Of the 7775 patients with 11 502 P aeruginosa infections included in the analysis, most were male (4308 [55.4%]) and non-Hispanic white (3927 [50.5%]). The mean (SD) age was 70.3 (15.5) years. Among 11 502 P aeruginosa infections, 2324 (20.2%) were CR, 9178 (79.8%) were non-CR, 1033 (9.0%) were EBR, and 10 469 were non-EBR (91.0%). The strongest predictors of resistance in the CR and EBR models were history of CR P aeruginosa infection (odds ratios [ORs], 8.80 [95% CI, 6.74-11.49] and 5.04 [95% CI, 3.88-6.54], respectively), tracheostomy (ORs, 3.49 [95% CI, 2.92-4.16] and 3.13 [95% CI, 2.50-3.91], respectively), and carbapenem use in the prior 30 days (ORs, 4.18 [95% CI, 3.29-5.31] and 2.26 [95% CI, 1.74-2.93], respectively). The models for CR and EBR performed well, with areas under the receiver operating characteristics curve of 0.81 or greater for the training and validation data sets.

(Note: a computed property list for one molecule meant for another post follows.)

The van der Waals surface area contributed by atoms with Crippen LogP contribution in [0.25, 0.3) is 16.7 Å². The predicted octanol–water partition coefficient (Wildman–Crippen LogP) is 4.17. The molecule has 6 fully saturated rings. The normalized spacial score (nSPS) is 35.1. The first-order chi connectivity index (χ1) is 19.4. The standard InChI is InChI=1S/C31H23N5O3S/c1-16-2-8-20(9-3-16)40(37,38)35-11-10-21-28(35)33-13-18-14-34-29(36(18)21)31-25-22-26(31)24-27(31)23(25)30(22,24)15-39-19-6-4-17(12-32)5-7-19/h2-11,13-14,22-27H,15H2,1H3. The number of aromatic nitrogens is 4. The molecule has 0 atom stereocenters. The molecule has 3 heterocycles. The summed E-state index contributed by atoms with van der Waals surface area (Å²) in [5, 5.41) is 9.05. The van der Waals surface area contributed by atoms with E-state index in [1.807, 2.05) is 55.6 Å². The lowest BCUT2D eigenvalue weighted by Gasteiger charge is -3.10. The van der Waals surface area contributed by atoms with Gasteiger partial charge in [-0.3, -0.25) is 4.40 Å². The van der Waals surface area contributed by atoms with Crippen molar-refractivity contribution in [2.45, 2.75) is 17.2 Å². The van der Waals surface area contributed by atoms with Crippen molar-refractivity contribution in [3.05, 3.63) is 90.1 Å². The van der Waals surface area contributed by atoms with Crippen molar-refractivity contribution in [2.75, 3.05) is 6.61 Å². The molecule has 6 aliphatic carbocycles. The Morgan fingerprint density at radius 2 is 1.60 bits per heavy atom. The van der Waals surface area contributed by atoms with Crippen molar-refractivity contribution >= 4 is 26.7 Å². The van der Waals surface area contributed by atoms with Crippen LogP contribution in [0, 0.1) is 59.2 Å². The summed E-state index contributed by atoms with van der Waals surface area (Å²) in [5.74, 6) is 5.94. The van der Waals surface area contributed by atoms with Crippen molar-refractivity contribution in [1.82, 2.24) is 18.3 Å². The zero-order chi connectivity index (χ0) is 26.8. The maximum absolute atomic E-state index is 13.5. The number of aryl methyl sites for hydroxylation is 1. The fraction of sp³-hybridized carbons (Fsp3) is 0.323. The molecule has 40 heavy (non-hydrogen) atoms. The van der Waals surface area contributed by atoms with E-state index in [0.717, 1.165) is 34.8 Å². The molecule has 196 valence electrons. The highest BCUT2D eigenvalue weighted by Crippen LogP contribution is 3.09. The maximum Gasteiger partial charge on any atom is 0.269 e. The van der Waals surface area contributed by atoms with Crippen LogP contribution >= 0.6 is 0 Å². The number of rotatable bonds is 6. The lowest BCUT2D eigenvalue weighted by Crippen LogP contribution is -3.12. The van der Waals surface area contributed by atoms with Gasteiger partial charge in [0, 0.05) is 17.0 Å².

Conclusions and Relevance
The findings of this study suggest that parsimonious risk scores can aid physicians in appropriate treatment selection during the critical period when P aeruginosa infection is suspected but antibiotic susceptibility results are not yet available.
Pseudomonas aeruginosa is a common nosocomial pathogen that has a remarkable capacity to exhibit resistance to commonly used antipseudomonal antibiotics, for example carbapenems, aminoglycosides, and fluoroquinolones.1-4 Two of the most concerning resistance patterns exhibited by P aeruginosa are carbapenem resistance (CR) and extensive β-lactam resistance (EBR). Patients with CR and EBR P aeruginosa infections are at an increased risk for delayed receipt of appropriate antimicrobial therapy, resulting in prolonged hospitalization, increased risk for subsequent antibiotic-resistant infections, morbidity, and mortality.5-9 These outcomes ultimately lead to further antibiotic use and can exacerbate existing antibiotic resistance in an institution.